Climate Act introduced to US Senate

26 January 2007

Senators John McCain (R-AZ) and independent Joe Lieberman of Connecticut have re-introduced the Climate Stewardship and Innovation Act of 2007 to the Senate.

The bill is designed to significantly reduce the nation’s greenhouse gas emissions through a combination of trading markets and the deployment of advanced technologies.

It proposes the utilisation of the cap and trade approach and promotes the commercialisation of emissions reduction and mitigation technologies that can reduce dependence on imported energy resources.

Lieberman and McCain first introduced their landmark bill to curb global warming using a market-based system in 2003. They forced the US Senate to vote on the measure that year, and on the reintroduced bill in 2005. The 2005 version of the bill would have capped US greenhouse gas emissions at year 2000 levels without mandating further reductions. However, the new bill (S. 280) will gradually lower the emissions cap, to reach approximately one third of 2000 levels by 2050.

Like the 2005 version, the reintroduced bill controls compliance costs by allowing companies to trade, save, and borrow emissions credits, and by allowing them to generate “offset” credits by inducing non-covered businesses, farms, and others to reduce their emissions or capture and store greenhouse gases. The reintroduced bill, however, also increases the availability of borrowing and offsets in order to control costs further.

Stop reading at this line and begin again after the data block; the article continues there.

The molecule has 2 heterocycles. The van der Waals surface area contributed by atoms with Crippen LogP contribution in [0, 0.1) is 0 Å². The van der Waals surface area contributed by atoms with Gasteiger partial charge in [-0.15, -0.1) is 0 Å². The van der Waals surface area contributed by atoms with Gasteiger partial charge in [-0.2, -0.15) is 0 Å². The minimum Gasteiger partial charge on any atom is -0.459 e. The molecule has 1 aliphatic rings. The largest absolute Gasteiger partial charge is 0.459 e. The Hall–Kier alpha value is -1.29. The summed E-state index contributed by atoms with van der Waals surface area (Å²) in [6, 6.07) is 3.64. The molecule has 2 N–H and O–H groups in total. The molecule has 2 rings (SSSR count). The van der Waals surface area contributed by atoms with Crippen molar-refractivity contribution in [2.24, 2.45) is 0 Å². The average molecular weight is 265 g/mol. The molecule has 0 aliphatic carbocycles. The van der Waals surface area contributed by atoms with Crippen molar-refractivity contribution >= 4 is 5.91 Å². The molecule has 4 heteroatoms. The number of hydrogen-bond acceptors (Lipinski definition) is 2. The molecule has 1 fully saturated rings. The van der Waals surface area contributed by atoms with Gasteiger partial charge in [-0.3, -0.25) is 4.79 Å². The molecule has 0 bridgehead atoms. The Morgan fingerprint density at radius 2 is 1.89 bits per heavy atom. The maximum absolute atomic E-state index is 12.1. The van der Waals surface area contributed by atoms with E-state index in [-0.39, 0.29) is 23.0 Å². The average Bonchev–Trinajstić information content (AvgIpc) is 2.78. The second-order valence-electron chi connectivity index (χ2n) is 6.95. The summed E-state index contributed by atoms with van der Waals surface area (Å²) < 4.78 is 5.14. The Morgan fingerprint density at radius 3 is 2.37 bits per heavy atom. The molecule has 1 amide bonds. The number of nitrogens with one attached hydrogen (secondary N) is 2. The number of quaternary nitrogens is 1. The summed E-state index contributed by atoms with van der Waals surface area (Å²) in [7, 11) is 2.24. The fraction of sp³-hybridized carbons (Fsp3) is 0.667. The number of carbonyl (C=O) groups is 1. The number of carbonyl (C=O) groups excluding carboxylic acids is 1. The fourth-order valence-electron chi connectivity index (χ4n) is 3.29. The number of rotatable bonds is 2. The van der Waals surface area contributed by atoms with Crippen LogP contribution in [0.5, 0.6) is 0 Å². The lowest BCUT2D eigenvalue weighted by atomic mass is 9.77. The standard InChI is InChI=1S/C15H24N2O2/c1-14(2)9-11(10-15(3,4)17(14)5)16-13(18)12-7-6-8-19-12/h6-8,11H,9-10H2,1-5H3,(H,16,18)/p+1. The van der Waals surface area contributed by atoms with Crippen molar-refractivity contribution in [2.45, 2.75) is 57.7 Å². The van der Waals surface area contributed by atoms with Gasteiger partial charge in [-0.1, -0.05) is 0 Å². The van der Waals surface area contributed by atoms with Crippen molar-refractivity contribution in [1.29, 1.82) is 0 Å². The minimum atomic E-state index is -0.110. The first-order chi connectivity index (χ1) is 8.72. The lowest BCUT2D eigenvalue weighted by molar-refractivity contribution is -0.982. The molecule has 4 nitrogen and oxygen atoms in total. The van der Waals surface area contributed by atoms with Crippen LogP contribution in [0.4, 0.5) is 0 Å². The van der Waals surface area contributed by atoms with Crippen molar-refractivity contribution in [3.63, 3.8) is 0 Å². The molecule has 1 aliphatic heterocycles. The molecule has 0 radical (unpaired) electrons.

Commenting on the bill, which also advocates public support for new nuclear build, Senator McCain said: “In the electric power sector, which accounts for one-third of US emissions, major pollution reductions can be achieved by improving the efficiency of existing fossil fuel plants, adding new reactor designs for nuclear power, and expanding use of renewable power sources.” McCain added: “I believe that providing zero and low emission technologies such as nuclear, a boost into the market place so that these clean technologies can be utilised as soon as possible is responsible public policy.”

At its heart, the bill is founded on mandatory emission reduction targets and timetables utilising a market-based cap and trade system. Unlike the Energy bill, however, measures to spur the development and deployment of advanced technology, including nuclear, solar, and other alternative energies would be funded using the proceeds from the auctioning of allowable emission credits, rather than from the use of taxpayers’ funds.

The bill would establish a finance programme for first-of-a-kind engineering costs for one new nuclear reactor design together with a financial assistance programme for a total of three advanced reactor projects.


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